Dr Mariana Campos, Murdoch University
Myrtle rust (Austropuccinia psidii) is a serious pathogen which has a myriad of hosts among Australian native and industry plant species. This pathogen has not yet been detected in Western Australia (WA), despite there being suitable habitat for its establishment. The current strategy in WA regarding myrtle rust is to ‘keep an eye out’ for susceptible species and ban on importation of incoming Myrtaceae material. However, this strategy could be supplemented by: (1) a formal surveillance plan for WA; and (2) local testing preparedness.
Austropuccinia psidii (commonly known as myrtle rust) is a rust fungus with 524 hosts in the Myrtaceae family identified to date, which is native to Brazil and neighbouring countries, and was introduced to Australia in 2010.
The state of Western Australia is currently free of myrtle rust, despite having regions identified as climatically suitable for its establishment in previous modelling. Western Australia’s flora is rich in Myrtaceae, with 1959 taxa – 84 of which are known to be susceptible to myrtle rust, but many more likely to be susceptible once the testing is undertaken or the pathogen enters the state.
The recognised pathways of introduction of myrtle rust to Western Australia are wind (including cyclonic winds) and the movement of people and their clothing via roads, airports, or ports. Animals are possible vectors of myrtle rust spores, but the travel distances needed to bring the rust to Western Australia from known infested sites precludes most species from being vectors into the state, with migratory birds being a notable exception. Finally, the high-risk pathway of nursery and cut flower trade has been regulated since 2011, with no Myrtaceous species movement from other States and territories into Western Australia.
Myrtle rust surveillance and detection has so far relied heavily on opportunistic visual inspections or surveillance efforts that are not nationally coordinated or formally structured. Detection of leaf lesions or sporulation implies that the disease is already established, and in such cases, eradication or control may be beyond reach. Molecular diagnostics of myrtle rust have to date focused on confirmation of visual diagnostics and identifying the strain of myrtle rust rather than being used as a surveillance tool.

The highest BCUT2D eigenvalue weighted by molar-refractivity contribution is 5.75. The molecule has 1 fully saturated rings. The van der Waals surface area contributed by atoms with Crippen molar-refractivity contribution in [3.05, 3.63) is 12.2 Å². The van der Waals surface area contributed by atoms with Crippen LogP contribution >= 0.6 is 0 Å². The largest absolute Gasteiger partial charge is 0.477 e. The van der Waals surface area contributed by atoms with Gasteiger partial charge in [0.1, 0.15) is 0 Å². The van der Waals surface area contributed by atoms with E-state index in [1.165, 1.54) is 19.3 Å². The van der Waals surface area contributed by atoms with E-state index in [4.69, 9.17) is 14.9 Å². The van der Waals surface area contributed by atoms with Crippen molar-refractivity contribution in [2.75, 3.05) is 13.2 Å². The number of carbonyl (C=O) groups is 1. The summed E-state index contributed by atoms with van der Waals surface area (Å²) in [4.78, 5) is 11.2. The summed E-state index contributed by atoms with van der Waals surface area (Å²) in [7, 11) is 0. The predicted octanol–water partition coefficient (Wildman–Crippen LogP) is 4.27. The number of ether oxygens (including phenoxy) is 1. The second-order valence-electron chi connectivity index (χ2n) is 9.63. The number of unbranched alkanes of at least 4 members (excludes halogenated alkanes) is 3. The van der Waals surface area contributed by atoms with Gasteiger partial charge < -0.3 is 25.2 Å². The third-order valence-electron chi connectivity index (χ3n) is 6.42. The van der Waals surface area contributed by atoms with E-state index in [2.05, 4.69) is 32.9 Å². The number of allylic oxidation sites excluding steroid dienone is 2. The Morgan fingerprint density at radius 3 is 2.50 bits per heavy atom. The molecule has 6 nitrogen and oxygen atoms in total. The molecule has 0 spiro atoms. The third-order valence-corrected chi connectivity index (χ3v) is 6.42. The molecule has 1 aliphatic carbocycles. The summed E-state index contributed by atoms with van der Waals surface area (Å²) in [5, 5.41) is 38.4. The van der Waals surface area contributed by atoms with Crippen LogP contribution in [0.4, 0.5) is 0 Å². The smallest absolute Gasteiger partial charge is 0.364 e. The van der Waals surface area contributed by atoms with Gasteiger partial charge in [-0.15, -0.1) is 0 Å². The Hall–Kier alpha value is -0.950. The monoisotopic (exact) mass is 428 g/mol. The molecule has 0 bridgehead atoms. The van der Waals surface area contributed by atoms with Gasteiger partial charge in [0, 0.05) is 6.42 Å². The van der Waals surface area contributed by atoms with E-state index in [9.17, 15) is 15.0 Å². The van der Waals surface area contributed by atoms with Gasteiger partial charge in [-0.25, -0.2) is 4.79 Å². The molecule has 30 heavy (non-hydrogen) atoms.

Our research aims were to: develop a Surveillance Plan for Western Australia overlapping climate suitability, host species, and pathways; and to develop a forensic-level assay for the detection and identification of myrtle rust that could be used in eDNA sampling.
The Surveillance Plan was developed, including consultation with key stakeholders in the state, and includes the background information and practical guidance for officers to deploy it before the arrival of myrtle rust to the state. Within it are approaches for visual and eDNA surveillance, including a highly sensitive and fast molecular assay that can detect as few as 1-10 copies of DNA in a sample.
The Surveillance Plan and molecular assay assist Western Australia’s preparedness against Austropuccinia psidii and, used in conjunction with the State’s Contingency Plan, give the state an advantage for achieving early detection and rapid response against a pathogen that is a known risk to biodiversity, and consequently, to ecosystem processes.